The Hunt brothers proved the old adage about not laying up your treasure in silver; all of Washington seems to be investing in real estate. But not everybody. Some people are putting their fortunes in well, in baseball cards. If you don't believe it, just ask Mark Lewis.
"Card collecting is the best investment," trumpets Lewis, who publishes Card Prices Update, a monthly catalogue, on Long Island. "Better than gold, or silver or stocks."
Anyone lucky enough to own a 1910 Honus Wagner card, "the king of the hobby," according to Lewis, can hold on to it and hope its value increases.Or sell it now for $15,000.
But that's a rare example. George Brett is a more common indication of what's happening in the cards. Before the 1980 season, a card from Brett's rookie season was worth 75 cents. Then came his run at batting .400, and quicker than a line drive into the second deck, the value soared to $7.
The idea is to spot the budding George Bretts, or Jim Rices, or Dave Winfields (whose card value increased from $1 to $3.50 after signing with the Yankees) early. "Instead of buying one card, people will buy 500 at 30 cents apiece on the prospect that it will be a major superstar," Lewis says.
So let's say the old shoebox in the attic is still there, still full of baseball cards. Where do you get your collection appraised, and perhaps swing a deal or two?
There are auctions and private collectors, often found in the classified ads; and there are conventions, in hotels in places like New York and Philadelphia, where collectors and dealers spread tables with their wares, and check out yours.
Then there is Gerhardt's World of Sports Memorabilia, tucked in a nook of the Crystal Underground shopping mall in Crystal City. Cards are not the main business; nostalgia is. Baseball cards. Programs. Year books. Press guides. Magazines. For an investment, take a chance on a 1954 Hank Aaron (market value, $175). For fun, take a look at a 1956 Washington Nationals Senators) yearbook ("Nats' New Faces of 1956": Lyle Luttrell, Connie Greb, Libert Clarke).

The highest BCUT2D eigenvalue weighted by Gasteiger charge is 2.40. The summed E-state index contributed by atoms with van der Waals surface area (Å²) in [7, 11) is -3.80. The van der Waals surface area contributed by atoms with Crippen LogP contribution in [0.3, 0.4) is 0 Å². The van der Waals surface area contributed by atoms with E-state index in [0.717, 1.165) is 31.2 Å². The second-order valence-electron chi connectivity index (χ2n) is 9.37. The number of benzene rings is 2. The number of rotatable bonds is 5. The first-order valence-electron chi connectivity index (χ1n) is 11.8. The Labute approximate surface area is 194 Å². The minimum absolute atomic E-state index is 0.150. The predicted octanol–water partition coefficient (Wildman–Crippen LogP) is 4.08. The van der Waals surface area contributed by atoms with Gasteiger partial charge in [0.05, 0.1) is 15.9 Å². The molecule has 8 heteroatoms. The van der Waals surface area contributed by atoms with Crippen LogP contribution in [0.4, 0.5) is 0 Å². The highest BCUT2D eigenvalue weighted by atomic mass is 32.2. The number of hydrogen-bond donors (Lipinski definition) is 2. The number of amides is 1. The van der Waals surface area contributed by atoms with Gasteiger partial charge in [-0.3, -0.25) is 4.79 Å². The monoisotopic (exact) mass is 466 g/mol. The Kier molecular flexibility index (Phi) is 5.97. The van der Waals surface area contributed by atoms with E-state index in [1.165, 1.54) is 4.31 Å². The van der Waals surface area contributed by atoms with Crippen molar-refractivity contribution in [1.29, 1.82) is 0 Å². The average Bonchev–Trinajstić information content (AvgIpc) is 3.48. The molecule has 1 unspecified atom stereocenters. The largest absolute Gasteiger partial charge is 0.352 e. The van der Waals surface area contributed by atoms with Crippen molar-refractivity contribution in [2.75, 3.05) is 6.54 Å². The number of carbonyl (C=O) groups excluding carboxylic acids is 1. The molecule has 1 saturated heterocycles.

Leroy Gerhardt, the owner, used to sell antiques and coins as a sideline; he had a few cards, and noticed that they drew attention. Then he got a few more, until he was splitting his business between cards and coins. Soon the coins were gone.
"I just started moving more to cards," he says. "I just happened to be in the right situation at the right time. Everybody's become interested."
Gerhardt formerly was an engineer with the department of energy. "I liked this better," he says. "This got to be a fulltime job, keeping up with the buying and pricing of cards. I figured I could make a go of it."
And how's business?
"I've been doing pretty good," Gerhardt says.
He has with customers such as Scott Kidwell, 10, and his father, Lynn Kidwell, of McLean. One recent Saturday -- crowded in Gerhardt's close quarters -- they bought a 1963 Mickey Mantle and a 1969 Mantle. Total prices: $35.50.
But the Kidwells aren't in it for the money. They are, simply, collectors, and Scott happens to like Mickey Mantle. Lynn Kidwell had some old cards laying around. "By a miracle of luck, they didn't get thrown out," he says.
"I started to look at the cards and I just got interested," Scott says. That was six months ago. Scott estimates his collection today at 3,000 cards.
Tom Carroll of Arlington was trying to get a peg on the value of old Senators' programs from the 1950s. Some even had the scorecard filled in -- 1958: Senators 4, Tigers 3. How long ago was 1958? The program lists these prices: soda, 15 cents; hog dog, 25 cents; peanuts, 15 cents. Enough.
"Will I sell them? It's hard to say," says Carroll, a regular at Griffith Stadium as a boy. "If I find out they're really valuable, I probably would. If push comes to shove. But I'd prefer to hold on to them."
Especially this time of year, with spring training still weeks away. Says Mark Lewis, who plans to open a memorabilia hall of fame, complete with Babe Ruth's underwear, "It's the next best thing to playing baseball."